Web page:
- Tactical Briefs
| December 21, 2012
China: Robotic Growth Tied to Factory Automation Advancements
A new Morgan Stanley China financial paper points to factory automation as being the main driver for the robotics market. Demand for robotics in China is relatively small, currently, but rising wage pressures and other factors will push the automotive, electronics and the metal/machine tool industries to automate production, says the report.
With continuous improvement pressures and China's recent economic slowdown, analysts are becoming more bullish on Chinese manufacturers expanding factory automation investments and, in particular, robotics. Morgan Stanley (www.morganstanley.com) recently released a Blue Paper, entitled, China - Robotics: Automation for the People and it includes growth factors, industry analysis, and possible scenarios for automation suppliers. Even with a tepid 2012 for China, Automation World continued to see the trend of robotic suppliers move operations to China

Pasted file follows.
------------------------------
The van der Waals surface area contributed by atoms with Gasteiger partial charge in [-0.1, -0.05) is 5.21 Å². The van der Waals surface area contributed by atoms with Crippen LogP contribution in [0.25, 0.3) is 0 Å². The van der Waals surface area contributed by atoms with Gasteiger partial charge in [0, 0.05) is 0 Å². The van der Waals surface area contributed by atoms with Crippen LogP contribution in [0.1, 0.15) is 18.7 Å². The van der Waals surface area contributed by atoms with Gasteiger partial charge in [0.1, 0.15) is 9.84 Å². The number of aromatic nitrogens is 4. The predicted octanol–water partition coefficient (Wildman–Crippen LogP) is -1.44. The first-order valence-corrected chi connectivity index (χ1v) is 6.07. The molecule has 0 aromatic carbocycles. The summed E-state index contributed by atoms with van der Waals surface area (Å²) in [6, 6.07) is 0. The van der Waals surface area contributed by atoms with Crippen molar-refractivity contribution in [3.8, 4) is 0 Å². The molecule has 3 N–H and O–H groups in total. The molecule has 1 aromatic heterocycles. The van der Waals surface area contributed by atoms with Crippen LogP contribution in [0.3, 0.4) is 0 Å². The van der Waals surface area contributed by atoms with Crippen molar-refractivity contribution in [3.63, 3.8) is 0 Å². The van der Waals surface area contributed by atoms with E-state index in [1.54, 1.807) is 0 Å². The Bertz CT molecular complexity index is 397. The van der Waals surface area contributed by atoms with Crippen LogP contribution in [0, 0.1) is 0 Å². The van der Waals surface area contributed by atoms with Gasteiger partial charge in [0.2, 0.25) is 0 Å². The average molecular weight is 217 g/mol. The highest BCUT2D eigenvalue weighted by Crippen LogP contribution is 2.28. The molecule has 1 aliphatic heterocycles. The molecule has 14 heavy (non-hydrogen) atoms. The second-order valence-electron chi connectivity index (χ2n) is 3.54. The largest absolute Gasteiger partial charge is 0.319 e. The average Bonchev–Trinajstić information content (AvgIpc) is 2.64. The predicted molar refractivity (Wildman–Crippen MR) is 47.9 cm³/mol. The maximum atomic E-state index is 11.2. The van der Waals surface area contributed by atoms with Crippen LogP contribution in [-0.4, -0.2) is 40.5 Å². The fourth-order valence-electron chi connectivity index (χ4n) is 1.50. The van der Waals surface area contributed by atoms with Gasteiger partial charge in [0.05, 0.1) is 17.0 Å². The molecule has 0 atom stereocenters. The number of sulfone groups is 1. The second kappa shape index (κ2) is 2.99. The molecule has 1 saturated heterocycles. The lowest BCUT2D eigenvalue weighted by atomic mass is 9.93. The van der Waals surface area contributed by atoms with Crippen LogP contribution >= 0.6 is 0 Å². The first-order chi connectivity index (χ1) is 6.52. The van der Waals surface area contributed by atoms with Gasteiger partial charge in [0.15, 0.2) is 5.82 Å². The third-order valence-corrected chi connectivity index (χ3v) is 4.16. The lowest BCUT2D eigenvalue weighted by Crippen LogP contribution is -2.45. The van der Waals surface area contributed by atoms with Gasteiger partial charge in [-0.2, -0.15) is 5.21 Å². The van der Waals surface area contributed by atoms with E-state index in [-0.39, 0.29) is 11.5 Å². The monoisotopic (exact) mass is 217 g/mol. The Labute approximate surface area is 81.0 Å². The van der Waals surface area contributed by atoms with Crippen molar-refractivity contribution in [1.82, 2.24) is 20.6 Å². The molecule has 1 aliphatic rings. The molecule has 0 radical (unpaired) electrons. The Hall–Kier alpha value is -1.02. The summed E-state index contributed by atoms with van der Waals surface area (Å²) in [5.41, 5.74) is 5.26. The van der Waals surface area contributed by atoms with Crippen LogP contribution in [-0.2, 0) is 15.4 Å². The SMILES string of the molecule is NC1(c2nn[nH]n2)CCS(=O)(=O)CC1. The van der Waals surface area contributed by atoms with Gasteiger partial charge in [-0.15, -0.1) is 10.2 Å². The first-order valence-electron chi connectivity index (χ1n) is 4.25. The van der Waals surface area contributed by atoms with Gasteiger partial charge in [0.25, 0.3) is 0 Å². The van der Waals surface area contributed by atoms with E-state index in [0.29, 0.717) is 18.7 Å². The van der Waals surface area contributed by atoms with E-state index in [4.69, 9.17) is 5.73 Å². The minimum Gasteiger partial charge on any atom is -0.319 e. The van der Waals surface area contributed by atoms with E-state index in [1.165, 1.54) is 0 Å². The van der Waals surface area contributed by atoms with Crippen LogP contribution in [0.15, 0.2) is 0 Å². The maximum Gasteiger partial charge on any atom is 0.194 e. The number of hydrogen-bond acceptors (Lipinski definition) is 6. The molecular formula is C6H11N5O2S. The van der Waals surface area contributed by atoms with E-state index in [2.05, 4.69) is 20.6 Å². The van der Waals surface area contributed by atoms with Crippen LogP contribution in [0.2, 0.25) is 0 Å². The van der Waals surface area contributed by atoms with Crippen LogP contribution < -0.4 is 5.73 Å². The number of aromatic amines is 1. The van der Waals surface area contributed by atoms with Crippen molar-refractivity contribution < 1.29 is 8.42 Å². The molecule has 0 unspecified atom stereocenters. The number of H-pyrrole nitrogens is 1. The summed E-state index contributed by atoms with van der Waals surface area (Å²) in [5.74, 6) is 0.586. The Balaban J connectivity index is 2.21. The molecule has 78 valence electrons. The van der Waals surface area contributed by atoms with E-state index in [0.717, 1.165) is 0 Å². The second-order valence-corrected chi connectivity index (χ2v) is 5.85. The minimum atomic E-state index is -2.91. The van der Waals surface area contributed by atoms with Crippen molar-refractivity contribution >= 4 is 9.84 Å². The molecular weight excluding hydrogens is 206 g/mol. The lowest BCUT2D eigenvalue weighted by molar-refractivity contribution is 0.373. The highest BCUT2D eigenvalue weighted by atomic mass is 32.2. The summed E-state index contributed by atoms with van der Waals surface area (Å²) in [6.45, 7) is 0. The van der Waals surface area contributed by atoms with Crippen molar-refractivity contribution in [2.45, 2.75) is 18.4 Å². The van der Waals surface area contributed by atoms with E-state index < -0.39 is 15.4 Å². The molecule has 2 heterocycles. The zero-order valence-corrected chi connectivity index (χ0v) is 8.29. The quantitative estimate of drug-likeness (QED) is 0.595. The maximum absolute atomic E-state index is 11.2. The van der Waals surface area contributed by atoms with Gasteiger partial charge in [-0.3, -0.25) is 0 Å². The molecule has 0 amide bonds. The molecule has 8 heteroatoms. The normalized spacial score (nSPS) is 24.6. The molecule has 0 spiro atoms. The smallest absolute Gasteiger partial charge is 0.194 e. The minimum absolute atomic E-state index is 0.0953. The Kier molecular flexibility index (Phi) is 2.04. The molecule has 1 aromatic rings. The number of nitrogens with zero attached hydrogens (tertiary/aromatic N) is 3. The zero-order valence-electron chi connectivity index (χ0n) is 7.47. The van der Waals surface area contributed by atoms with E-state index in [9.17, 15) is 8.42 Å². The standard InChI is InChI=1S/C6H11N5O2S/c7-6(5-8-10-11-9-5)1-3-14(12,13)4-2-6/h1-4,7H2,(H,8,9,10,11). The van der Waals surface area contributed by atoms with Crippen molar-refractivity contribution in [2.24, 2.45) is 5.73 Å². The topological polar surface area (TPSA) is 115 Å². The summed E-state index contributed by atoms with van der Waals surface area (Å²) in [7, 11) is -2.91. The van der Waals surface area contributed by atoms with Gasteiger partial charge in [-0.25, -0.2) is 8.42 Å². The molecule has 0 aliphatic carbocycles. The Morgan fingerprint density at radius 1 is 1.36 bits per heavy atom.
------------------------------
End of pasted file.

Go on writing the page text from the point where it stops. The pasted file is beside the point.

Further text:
. Robotic automation is seen by many as low-hanging fruit and the reasons why are: 1) Plant managers used to see automation and its associated depreciaton equipment costs as a negative; 2) Automotive industries are requiring more standardization; and 3) rising wages and elderly population. The reports point out that "robot usage some is 60 percent below the global average, a market of $1.2 billion today could be worth $6 billion by 2020–a five-fold increase." It goes on to suggest that even though China robotics demand today is small at $1.2 billion last year, on a relative basis its share of total automation spend is actually quite high at 27 percent, compared with the global average of close to 4 percent. The reports project that China’s robot usage effectively catches up with the global average of 55 robots per 10,000 workers (adjusted for GDP/capita), and then the market could easily reach $6 billion. This would still be a long way short of usage in Japan and South Korea at 343 per 10,000 workers. The report also provides a detailed analysis of four automation supppliers in China: ABB (www.abb.com); Fanuc (www.fanuc.com); Yaskawa (www.yaskawa.com); and Kuka Robotics (www.kuka.com). Adept Technology (www.adept.com) is referenced for its 128 SCARA robots used in a Philips application and, of course, automotive is presented by Kuka and its 330 robots in building the Mercedes A Class sedan. China robotics are still heavily dependent on the automotive industry with 59 percent of demand, relative to electronics at 17 percent. Other key findings include: • The paper compares the current situation in China with developments in Japan during the 1970s and 1980s. The parallels are both relevant and compelling. In Japan: (i) the nature of the workforce and rising wage pressures are a meaningful factor; (ii) ‘cultural drivers’, in terms of willingness to displace workers and adopt technology are meaningful also; (iii) quality issues become important, as a domestic industry evolves; and (iv) growth rates, as robot penetration occurs, can be quite spectacular during the ‘ramp-up’ phase. • Machine tools accounts for 11% of the total demand. In Exhibit 38, we have compiled IFR data using 5-year average robot shipments by sector. We have segmented the shipment data into three key industries: automotive, electronics and metals (though note that there are other applications in plastics, chemicals, glass, construction and other industries). • China could reach 50 robots per 10,000 workers in applications outside of automotive. As Exhibit 67 suggests, this is again not a demanding target and would make its usage ex-auto similar to that of France currently, but still ~65% below the current average for these applications. Robotics are used significantly in assembly functions in advanced electronics but also in many types of industrial machinery and machine tool applications. • China and South Korea are mirror images in auto and electronics demand. We find this point very interesting, because it tends to suggest the following: (i) that China’s robotics market is still in its infancy, and is disproportionately dependent on the automotive industry; (ii) that in more advanced economies such as South Korea and Japan, robot applications are far more broad-based. • Automotive industry is nation-wide, not just coastal. The production of motor vehicles is widespread throughout the country and the top seven provinces in terms of vehicles output only concentrates. 60% of the total production.
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